Detection of IL‑13 R alpha 2 in A375 Human Cell Line by Flow Cytometry. A375 human melanoma cell line was stained with Goat Anti-Human IL‑13 R alpha 2 APC‑conjugated Antigen Affinity-purified Polyclonal Antibody (Catalog # FAB614A, filled histogram) or isotype control antibody (Catalog # IC108A, open histogram). View our protocol for Staining Membrane-associated Proteins.
Preparation and Storage
The product is shipped with polar packs. Upon receipt, store it immediately at the temperature recommended below.
Stability & Storage
Protect from light. Do not freeze.
12 months from date of receipt, 2 to 8 °C as supplied.
Background: IL-13 R alpha 2
Interleukin-13 Receptor alpha 2 (IL-13 R alpha 2), also
CD213 alpha 2, is a 55-57 kDa member of the type I cytokine receptor family of
molecules. Human IL-13 R alpha 2 is a 354
amino acid (aa) type I transmembrane glycoprotein that contains a 317 aa
extracellular domain (ECD) characterized by three fibronectin type III domains
(aa 27-343). It is expressed by a
limited number of cell types, principally those associated with the respiratory
system. These cells include fibroblasts,
type II alveolar and visceral smooth muscle cells, pseudostratified ciliated
epithelium, goblet cells and possibly monocytes. Notably, IL-13 R alpha 2 is often found to be
intracellular, rather than plasma membrane expressed, and this may reflect
storage deposits that can be quickly accessed when needed. IL-13 R alpha 2 is one of two IL-13Rs that bind IL-13. The principal, but low affinity receptor for
IL-13 is a 65 kDa transmembrane protein termed IL-13 R alpha 1. Following binding to IL-13, this protein
complexes with an adjacent IL-4 R alpha receptor on the cell surface to form a high
affinity, functional receptor signaling complex for IL-13. Within this system, IL-13 R alpha 2 has been
described as a "decoy receptor" that binds to circulating IL-13, rendering it
unavailable for IL-13 R alpha 1 binding.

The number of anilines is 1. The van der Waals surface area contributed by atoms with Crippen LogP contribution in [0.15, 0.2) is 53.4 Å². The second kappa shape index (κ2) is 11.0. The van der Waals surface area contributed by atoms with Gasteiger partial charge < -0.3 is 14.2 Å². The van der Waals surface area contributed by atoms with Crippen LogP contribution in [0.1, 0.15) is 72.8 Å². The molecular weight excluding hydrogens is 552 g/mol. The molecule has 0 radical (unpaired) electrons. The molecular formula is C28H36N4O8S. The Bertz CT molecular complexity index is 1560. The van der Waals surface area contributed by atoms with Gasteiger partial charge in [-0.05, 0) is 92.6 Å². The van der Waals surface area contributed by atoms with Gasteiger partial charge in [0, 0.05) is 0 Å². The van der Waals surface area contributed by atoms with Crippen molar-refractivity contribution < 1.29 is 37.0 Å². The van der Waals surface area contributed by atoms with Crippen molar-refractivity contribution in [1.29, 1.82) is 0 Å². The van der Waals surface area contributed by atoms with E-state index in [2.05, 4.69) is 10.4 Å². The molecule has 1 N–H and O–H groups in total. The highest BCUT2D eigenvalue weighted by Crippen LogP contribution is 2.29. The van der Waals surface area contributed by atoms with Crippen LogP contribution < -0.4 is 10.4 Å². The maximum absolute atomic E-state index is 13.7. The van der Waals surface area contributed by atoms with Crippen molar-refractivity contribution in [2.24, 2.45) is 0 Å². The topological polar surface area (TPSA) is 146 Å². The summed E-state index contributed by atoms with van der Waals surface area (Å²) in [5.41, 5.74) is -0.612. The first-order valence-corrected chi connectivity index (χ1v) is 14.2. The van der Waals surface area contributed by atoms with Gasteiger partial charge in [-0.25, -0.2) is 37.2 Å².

Supporting this view is the fact that there does not appear to be any
canonical signaling motif in IL-13 R alpha 2s short cytoplasmic tail, and the fact that
soluble IL-13 R alpha 2
will bind to IL-13 and neutralize its effects on target cells in culture. The latter point is of particular importance
when it is recognized that IL-13 R alpha 2 has a naturally circulating soluble splice
form in mouse. Studies in human,
however, suggest a more complicated situation.
First, it is unclear if human actually has circulating IL-13 R alpha 2. Unlike in mouse, there is no potential alternative
splice form in human that could generate a soluble isoform. And while MMP-8 has been identified as a
potential mediator of IL-13 R alpha 2 proteolytic cleavage, such activity would appear
to generate rather small quantities of soluble IL-13 R alpha 2. As a transmembrane protein, IL-13 R alpha 2 is suggested
to interact with IL-4 R alpha, and this likely will result in a downregulation
of IL-13 activity. Thus, IL-13 R alpha 2, while
not a decoy receptor, could act as a negative modulator of IL-13 signaling. On the other hand, the cytoplasmic tail of
IL-13 R alpha 2
is now believed to stimulate AP-1 activity, and the IL-13:IL-13 R alpha 2
transmembrane complex has been identified as a component of a larger signaling
receptor complex for the GH-18 (Glycosyl Hydrolase 18) family member
YKL40/Chi3L1. As such, IL-13 R alpha 2 is
likely to exhibit multiple actions in a system and species-specific manner. Over aa 27-342, human and mouse IL-13 R alpha 2 share
64% aa sequence identity.
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